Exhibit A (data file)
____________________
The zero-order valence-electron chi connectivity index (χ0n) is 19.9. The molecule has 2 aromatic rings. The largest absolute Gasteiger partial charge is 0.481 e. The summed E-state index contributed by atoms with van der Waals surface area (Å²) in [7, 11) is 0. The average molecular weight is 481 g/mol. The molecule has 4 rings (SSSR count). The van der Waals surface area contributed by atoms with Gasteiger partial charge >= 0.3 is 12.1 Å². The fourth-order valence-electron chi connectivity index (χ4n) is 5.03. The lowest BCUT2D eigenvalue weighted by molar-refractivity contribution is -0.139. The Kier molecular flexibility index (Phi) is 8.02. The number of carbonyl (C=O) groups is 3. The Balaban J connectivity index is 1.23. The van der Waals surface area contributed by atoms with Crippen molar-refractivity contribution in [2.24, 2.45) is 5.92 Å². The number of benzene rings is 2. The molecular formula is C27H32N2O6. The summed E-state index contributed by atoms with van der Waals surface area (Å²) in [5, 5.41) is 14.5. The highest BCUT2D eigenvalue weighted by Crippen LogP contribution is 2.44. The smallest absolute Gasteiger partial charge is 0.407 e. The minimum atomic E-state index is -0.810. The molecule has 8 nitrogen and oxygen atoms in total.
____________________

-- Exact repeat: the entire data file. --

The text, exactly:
The zero-order valence-electron chi connectivity index (χ0n) is 19.9. The molecule has 2 aromatic rings. The largest absolute Gasteiger partial charge is 0.481 e. The summed E-state index contributed by atoms with van der Waals surface area (Å²) in [7, 11) is 0. The average molecular weight is 481 g/mol. The molecule has 4 rings (SSSR count). The van der Waals surface area contributed by atoms with Gasteiger partial charge >= 0.3 is 12.1 Å². The fourth-order valence-electron chi connectivity index (χ4n) is 5.03. The lowest BCUT2D eigenvalue weighted by molar-refractivity contribution is -0.139. The Kier molecular flexibility index (Phi) is 8.02. The number of carbonyl (C=O) groups is 3. The Balaban J connectivity index is 1.23. The van der Waals surface area contributed by atoms with Crippen molar-refractivity contribution in [2.24, 2.45) is 5.92 Å². The number of benzene rings is 2. The molecular formula is C27H32N2O6. The summed E-state index contributed by atoms with van der Waals surface area (Å²) in [5, 5.41) is 14.5. The highest BCUT2D eigenvalue weighted by Crippen LogP contribution is 2.44. The smallest absolute Gasteiger partial charge is 0.407 e. The minimum atomic E-state index is -0.810. The molecule has 8 nitrogen and oxygen atoms in total.